Walking through the Buda hills, you come across countless lookout points, cliffs and tourist retreats bearing someone’s name, a pioneer who, a century or more ago, laid the first path or erected the first sign. One such is Károly Kaán, a specialist in forest conservation in the early 1900s.
Nagy-Hárs Hill is a favourite destination for excursions, easily accessible, with several types of trails, including cross-country and cardiac-friendly. The path to the lookout tower here is exciting, difficult and varied, and beneath it lies Bátori Cave, where Pauline monk László Bátori lived alone for 20 years in the mid-1400s in order to translate the Bible.
Above, the lookout tower is named after Károly Kaán who, as the sign on the base suggests, was an outstanding forest engineer. He was also a politician specialising in Economics and played a major role in establishing nature conservation in Hungary at the beginning of the 20th century.
Kaán was born in Nagykanizsa in
1867 and died in Budapest in 1940. You’ll find his grave at Farkasréti
cemetery. He studied at the Academy of Mining and Forestry in present-day Slovakia, becoming chief forester at Banská Bystrica.
He later worked at the Forestry Department of the Ministry of Agriculture. He was also a government commissioner for nature conservation, the national head of forest administration, the government commissioner for forest and woodland affairs, a corresponding member of the Hungarian Academy of Sciences, vice-president of the National Forestry Association and later an honorary member.
We have Kaán to thank for the reorganisation of forest management in Hungary – he was a modern conservationist of his day and, in 1935, his work led to the enactment of the Forest and Nature Conservation Act. This outlined the range of protected plant and animal species, and restricted state expropriation of natural spaces. This was the first Hungarian law focused on nature conservation.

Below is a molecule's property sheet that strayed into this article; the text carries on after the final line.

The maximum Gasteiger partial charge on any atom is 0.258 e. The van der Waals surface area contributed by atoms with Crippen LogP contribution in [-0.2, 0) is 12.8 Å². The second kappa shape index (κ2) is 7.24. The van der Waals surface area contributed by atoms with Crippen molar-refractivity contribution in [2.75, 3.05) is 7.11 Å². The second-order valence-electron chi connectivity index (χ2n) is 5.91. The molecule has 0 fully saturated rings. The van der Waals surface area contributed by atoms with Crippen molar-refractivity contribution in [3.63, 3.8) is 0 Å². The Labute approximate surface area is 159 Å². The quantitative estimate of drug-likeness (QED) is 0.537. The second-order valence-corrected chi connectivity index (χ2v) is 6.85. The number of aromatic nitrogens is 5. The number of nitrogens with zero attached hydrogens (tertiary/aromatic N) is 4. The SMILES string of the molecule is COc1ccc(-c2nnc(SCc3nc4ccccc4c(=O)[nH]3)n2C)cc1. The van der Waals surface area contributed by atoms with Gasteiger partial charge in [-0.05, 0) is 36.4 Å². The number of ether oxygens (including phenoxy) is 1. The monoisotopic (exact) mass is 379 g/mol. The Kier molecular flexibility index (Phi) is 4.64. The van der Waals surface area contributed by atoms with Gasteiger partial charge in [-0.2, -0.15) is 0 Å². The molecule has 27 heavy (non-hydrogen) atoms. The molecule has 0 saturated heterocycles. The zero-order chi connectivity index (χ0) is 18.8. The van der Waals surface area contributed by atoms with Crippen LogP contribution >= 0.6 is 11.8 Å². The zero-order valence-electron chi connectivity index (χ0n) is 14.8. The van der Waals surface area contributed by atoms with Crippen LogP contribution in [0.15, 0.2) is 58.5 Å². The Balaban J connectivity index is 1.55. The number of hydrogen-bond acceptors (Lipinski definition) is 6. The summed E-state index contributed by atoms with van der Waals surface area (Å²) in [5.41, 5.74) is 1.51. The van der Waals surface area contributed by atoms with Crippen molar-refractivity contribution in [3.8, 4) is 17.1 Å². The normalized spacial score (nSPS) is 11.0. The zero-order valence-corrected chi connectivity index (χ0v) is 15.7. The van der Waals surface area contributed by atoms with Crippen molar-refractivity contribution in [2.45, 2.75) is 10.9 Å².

He also struggled to limit the expansion of logging companies and was behind the afforestation initiative of Hungary’s Great Plain in 1923, also necessary after the loss of territory following World War I. He made study tours in Europe and was involved in conservation activities in distant lands, including the United States.
Hungary's natural heritage
“Cultural development can only take
place in harmony with the work of nature, and therefore can only be healthy and
lastingly effective if human activity does not occupy the space within nature’s
ruins but within the framework of its creations. Human activity should not
forget to respect nature in securing the benefits of natural forces, not seek
to overpower the enduring capacity of the forces of nature and, within the
natural order, should appreciate, nurture and even develop in nature what is
forever beautiful and unsurpassable” – Károly
Kaán, Preserving Nature’s Heritage, 1909.
Kaán went on to point out: “It is shocking that we have little knowledge of our own natural heritage. Nothing has been listed or assigned for specific protection”. He then indicated the history and folk traditions of Hungary with particular reference, to nature, providing the historical name of each type of tree.
Hungary's historic trees
“Near Badacsony, by Rózsakő, is a
walnut tree under whose foliage Sándor Kisfaludy wrote some of his Himfy verses.
There is also a willow tree whose branch Sándor Petőfi cut off to use as a
stick in 1849 because of the rocky road ahead to Turda. Then there is the beech
tree in which Petőfi’s name was engraved in the forest of Czeméte…”
Instigated in 1984, the Károly Kaán Memorial Medal honours those who have excelled in forestry and nature conservation. A chalet on Szent-György Hill and a spring in the Visegrád hills were named after him, along with, of course, the lookout tower on Nagy-Hárs Hill. His statue stands under the arcades of the Ministry of Agriculture near Parliament on Kossuth tér.